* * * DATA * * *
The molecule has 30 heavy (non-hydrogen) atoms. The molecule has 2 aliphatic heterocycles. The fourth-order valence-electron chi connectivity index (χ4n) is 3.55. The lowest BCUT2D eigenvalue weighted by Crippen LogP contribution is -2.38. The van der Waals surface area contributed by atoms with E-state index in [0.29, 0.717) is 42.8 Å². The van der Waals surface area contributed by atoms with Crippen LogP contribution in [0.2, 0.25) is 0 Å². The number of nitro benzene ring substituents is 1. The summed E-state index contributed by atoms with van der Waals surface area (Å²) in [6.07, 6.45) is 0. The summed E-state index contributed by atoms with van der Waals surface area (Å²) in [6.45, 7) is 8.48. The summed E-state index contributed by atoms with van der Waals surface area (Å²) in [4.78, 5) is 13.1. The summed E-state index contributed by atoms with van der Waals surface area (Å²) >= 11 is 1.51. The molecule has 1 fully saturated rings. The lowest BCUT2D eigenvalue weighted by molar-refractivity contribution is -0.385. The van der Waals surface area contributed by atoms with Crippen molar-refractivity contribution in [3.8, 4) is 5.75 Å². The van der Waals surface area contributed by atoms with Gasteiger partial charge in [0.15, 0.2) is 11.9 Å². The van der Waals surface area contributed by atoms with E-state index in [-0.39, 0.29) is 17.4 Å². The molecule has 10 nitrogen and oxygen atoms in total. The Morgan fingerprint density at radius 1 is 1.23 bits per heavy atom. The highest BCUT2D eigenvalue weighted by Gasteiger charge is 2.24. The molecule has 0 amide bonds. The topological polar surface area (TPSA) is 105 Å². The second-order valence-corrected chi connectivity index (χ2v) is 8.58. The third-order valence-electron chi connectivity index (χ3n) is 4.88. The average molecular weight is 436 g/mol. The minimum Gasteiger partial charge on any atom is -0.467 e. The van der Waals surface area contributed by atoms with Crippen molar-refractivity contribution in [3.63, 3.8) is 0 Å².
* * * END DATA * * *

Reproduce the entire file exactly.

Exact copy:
The molecule has 30 heavy (non-hydrogen) atoms. The molecule has 2 aliphatic heterocycles. The fourth-order valence-electron chi connectivity index (χ4n) is 3.55. The lowest BCUT2D eigenvalue weighted by Crippen LogP contribution is -2.38. The van der Waals surface area contributed by atoms with E-state index in [0.29, 0.717) is 42.8 Å². The van der Waals surface area contributed by atoms with Crippen LogP contribution in [0.2, 0.25) is 0 Å². The number of nitro benzene ring substituents is 1. The summed E-state index contributed by atoms with van der Waals surface area (Å²) in [6.07, 6.45) is 0. The summed E-state index contributed by atoms with van der Waals surface area (Å²) in [6.45, 7) is 8.48. The summed E-state index contributed by atoms with van der Waals surface area (Å²) in [4.78, 5) is 13.1. The summed E-state index contributed by atoms with van der Waals surface area (Å²) >= 11 is 1.51. The molecule has 1 fully saturated rings. The lowest BCUT2D eigenvalue weighted by molar-refractivity contribution is -0.385. The van der Waals surface area contributed by atoms with Crippen molar-refractivity contribution in [3.8, 4) is 5.75 Å². The van der Waals surface area contributed by atoms with Gasteiger partial charge in [0.15, 0.2) is 11.9 Å². The van der Waals surface area contributed by atoms with E-state index in [-0.39, 0.29) is 17.4 Å². The molecule has 10 nitrogen and oxygen atoms in total. The Morgan fingerprint density at radius 1 is 1.23 bits per heavy atom. The highest BCUT2D eigenvalue weighted by Gasteiger charge is 2.24. The molecule has 0 amide bonds. The topological polar surface area (TPSA) is 105 Å². The second-order valence-corrected chi connectivity index (χ2v) is 8.58. The third-order valence-electron chi connectivity index (χ3n) is 4.88. The average molecular weight is 436 g/mol. The minimum Gasteiger partial charge on any atom is -0.467 e. The van der Waals surface area contributed by atoms with Crippen molar-refractivity contribution in [3.63, 3.8) is 0 Å².